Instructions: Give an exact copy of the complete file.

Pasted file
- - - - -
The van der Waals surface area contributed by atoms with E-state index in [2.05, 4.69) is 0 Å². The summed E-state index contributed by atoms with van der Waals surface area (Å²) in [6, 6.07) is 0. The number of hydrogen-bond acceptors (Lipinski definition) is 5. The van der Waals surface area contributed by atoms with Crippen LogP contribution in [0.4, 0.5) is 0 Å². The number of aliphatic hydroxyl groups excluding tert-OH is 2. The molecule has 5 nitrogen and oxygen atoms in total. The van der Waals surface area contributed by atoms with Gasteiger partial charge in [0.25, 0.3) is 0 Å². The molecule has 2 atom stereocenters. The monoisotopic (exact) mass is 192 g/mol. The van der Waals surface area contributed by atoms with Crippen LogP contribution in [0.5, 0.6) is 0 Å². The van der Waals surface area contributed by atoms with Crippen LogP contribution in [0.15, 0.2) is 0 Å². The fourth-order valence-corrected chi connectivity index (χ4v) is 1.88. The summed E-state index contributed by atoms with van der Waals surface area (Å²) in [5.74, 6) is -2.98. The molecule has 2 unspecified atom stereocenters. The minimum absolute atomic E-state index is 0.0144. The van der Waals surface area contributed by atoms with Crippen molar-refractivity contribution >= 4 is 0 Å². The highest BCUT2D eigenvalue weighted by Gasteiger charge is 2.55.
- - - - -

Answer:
The van der Waals surface area contributed by atoms with E-state index in [2.05, 4.69) is 0 Å². The summed E-state index contributed by atoms with van der Waals surface area (Å²) in [6, 6.07) is 0. The number of hydrogen-bond acceptors (Lipinski definition) is 5. The van der Waals surface area contributed by atoms with Crippen LogP contribution in [0.4, 0.5) is 0 Å². The number of aliphatic hydroxyl groups excluding tert-OH is 2. The molecule has 5 nitrogen and oxygen atoms in total. The van der Waals surface area contributed by atoms with Gasteiger partial charge in [0.25, 0.3) is 0 Å². The molecule has 2 atom stereocenters. The monoisotopic (exact) mass is 192 g/mol. The van der Waals surface area contributed by atoms with Crippen LogP contribution in [0.5, 0.6) is 0 Å². The van der Waals surface area contributed by atoms with Crippen LogP contribution in [0.15, 0.2) is 0 Å². The fourth-order valence-corrected chi connectivity index (χ4v) is 1.88. The summed E-state index contributed by atoms with van der Waals surface area (Å²) in [5.74, 6) is -2.98. The molecule has 2 unspecified atom stereocenters. The minimum absolute atomic E-state index is 0.0144. The van der Waals surface area contributed by atoms with Crippen molar-refractivity contribution >= 4 is 0 Å². The highest BCUT2D eigenvalue weighted by Gasteiger charge is 2.55.